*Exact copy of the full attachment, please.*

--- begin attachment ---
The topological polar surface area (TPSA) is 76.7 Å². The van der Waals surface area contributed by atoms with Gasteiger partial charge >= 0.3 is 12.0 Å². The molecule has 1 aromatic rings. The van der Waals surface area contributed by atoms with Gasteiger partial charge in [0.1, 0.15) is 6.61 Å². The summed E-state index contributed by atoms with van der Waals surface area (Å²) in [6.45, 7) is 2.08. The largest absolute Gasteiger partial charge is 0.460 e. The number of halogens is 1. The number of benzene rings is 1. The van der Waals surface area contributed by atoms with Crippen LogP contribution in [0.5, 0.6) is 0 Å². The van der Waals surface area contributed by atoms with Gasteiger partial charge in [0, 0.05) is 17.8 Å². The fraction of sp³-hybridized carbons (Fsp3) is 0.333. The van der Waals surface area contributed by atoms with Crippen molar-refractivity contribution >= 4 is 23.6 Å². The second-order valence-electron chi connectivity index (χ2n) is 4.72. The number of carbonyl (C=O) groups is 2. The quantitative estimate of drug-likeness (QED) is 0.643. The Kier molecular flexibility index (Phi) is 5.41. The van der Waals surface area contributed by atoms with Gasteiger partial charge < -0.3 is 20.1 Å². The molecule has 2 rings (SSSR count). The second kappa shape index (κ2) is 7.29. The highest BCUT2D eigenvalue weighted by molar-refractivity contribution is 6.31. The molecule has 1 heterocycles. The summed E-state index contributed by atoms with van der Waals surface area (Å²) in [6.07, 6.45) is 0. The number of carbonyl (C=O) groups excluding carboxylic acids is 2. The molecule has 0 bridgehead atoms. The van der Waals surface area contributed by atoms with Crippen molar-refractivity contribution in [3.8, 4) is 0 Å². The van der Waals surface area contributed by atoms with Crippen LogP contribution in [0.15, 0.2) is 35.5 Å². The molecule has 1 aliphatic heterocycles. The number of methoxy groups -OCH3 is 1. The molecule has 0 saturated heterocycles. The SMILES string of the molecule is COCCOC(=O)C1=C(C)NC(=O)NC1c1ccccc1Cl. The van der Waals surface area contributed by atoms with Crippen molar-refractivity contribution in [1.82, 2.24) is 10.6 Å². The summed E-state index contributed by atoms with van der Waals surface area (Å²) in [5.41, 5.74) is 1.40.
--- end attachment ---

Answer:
The topological polar surface area (TPSA) is 76.7 Å². The van der Waals surface area contributed by atoms with Gasteiger partial charge >= 0.3 is 12.0 Å². The molecule has 1 aromatic rings. The van der Waals surface area contributed by atoms with Gasteiger partial charge in [0.1, 0.15) is 6.61 Å². The summed E-state index contributed by atoms with van der Waals surface area (Å²) in [6.45, 7) is 2.08. The largest absolute Gasteiger partial charge is 0.460 e. The number of halogens is 1. The number of benzene rings is 1. The van der Waals surface area contributed by atoms with Crippen LogP contribution in [0.5, 0.6) is 0 Å². The van der Waals surface area contributed by atoms with Gasteiger partial charge in [0, 0.05) is 17.8 Å². The fraction of sp³-hybridized carbons (Fsp3) is 0.333. The van der Waals surface area contributed by atoms with Crippen molar-refractivity contribution >= 4 is 23.6 Å². The second-order valence-electron chi connectivity index (χ2n) is 4.72. The number of carbonyl (C=O) groups is 2. The quantitative estimate of drug-likeness (QED) is 0.643. The Kier molecular flexibility index (Phi) is 5.41. The van der Waals surface area contributed by atoms with Gasteiger partial charge < -0.3 is 20.1 Å². The molecule has 2 rings (SSSR count). The second kappa shape index (κ2) is 7.29. The highest BCUT2D eigenvalue weighted by molar-refractivity contribution is 6.31. The molecule has 1 heterocycles. The summed E-state index contributed by atoms with van der Waals surface area (Å²) in [6.07, 6.45) is 0. The number of carbonyl (C=O) groups excluding carboxylic acids is 2. The molecule has 0 bridgehead atoms. The van der Waals surface area contributed by atoms with Crippen molar-refractivity contribution in [3.8, 4) is 0 Å². The van der Waals surface area contributed by atoms with Crippen LogP contribution in [0.15, 0.2) is 35.5 Å². The molecule has 1 aliphatic heterocycles. The number of methoxy groups -OCH3 is 1. The molecule has 0 saturated heterocycles. The SMILES string of the molecule is COCCOC(=O)C1=C(C)NC(=O)NC1c1ccccc1Cl. The van der Waals surface area contributed by atoms with Crippen molar-refractivity contribution in [1.82, 2.24) is 10.6 Å². The summed E-state index contributed by atoms with van der Waals surface area (Å²) in [5.41, 5.74) is 1.40.